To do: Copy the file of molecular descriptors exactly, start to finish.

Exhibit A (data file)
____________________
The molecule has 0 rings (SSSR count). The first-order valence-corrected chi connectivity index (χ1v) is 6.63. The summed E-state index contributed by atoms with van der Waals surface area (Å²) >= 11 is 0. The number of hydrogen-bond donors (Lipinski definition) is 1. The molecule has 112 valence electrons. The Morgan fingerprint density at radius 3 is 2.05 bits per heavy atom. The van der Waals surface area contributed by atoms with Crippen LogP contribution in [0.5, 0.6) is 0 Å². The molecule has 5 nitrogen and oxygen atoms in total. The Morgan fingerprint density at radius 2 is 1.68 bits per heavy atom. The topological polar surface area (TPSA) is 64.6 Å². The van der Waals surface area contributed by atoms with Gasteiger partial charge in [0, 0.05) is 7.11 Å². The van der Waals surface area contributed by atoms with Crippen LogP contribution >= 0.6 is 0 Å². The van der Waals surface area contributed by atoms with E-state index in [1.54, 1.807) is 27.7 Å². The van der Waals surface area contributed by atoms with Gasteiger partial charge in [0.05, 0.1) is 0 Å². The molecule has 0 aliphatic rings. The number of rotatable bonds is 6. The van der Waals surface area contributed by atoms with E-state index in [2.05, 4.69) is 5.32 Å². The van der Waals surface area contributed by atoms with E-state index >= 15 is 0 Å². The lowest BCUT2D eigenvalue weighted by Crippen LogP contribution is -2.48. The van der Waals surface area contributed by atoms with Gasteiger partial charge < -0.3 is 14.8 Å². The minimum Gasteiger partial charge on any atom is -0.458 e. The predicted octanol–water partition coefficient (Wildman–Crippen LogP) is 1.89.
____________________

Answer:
The molecule has 0 rings (SSSR count). The first-order valence-corrected chi connectivity index (χ1v) is 6.63. The summed E-state index contributed by atoms with van der Waals surface area (Å²) >= 11 is 0. The number of hydrogen-bond donors (Lipinski definition) is 1. The molecule has 112 valence electrons. The Morgan fingerprint density at radius 3 is 2.05 bits per heavy atom. The van der Waals surface area contributed by atoms with Crippen LogP contribution in [0.5, 0.6) is 0 Å². The molecule has 5 nitrogen and oxygen atoms in total. The Morgan fingerprint density at radius 2 is 1.68 bits per heavy atom. The topological polar surface area (TPSA) is 64.6 Å². The van der Waals surface area contributed by atoms with Gasteiger partial charge in [0, 0.05) is 7.11 Å². The van der Waals surface area contributed by atoms with Crippen LogP contribution >= 0.6 is 0 Å². The van der Waals surface area contributed by atoms with E-state index in [1.54, 1.807) is 27.7 Å². The van der Waals surface area contributed by atoms with Gasteiger partial charge in [0.05, 0.1) is 0 Å². The molecule has 0 aliphatic rings. The number of rotatable bonds is 6. The van der Waals surface area contributed by atoms with E-state index in [2.05, 4.69) is 5.32 Å². The van der Waals surface area contributed by atoms with E-state index >= 15 is 0 Å². The lowest BCUT2D eigenvalue weighted by Crippen LogP contribution is -2.48. The van der Waals surface area contributed by atoms with Gasteiger partial charge < -0.3 is 14.8 Å². The minimum Gasteiger partial charge on any atom is -0.458 e. The predicted octanol–water partition coefficient (Wildman–Crippen LogP) is 1.89.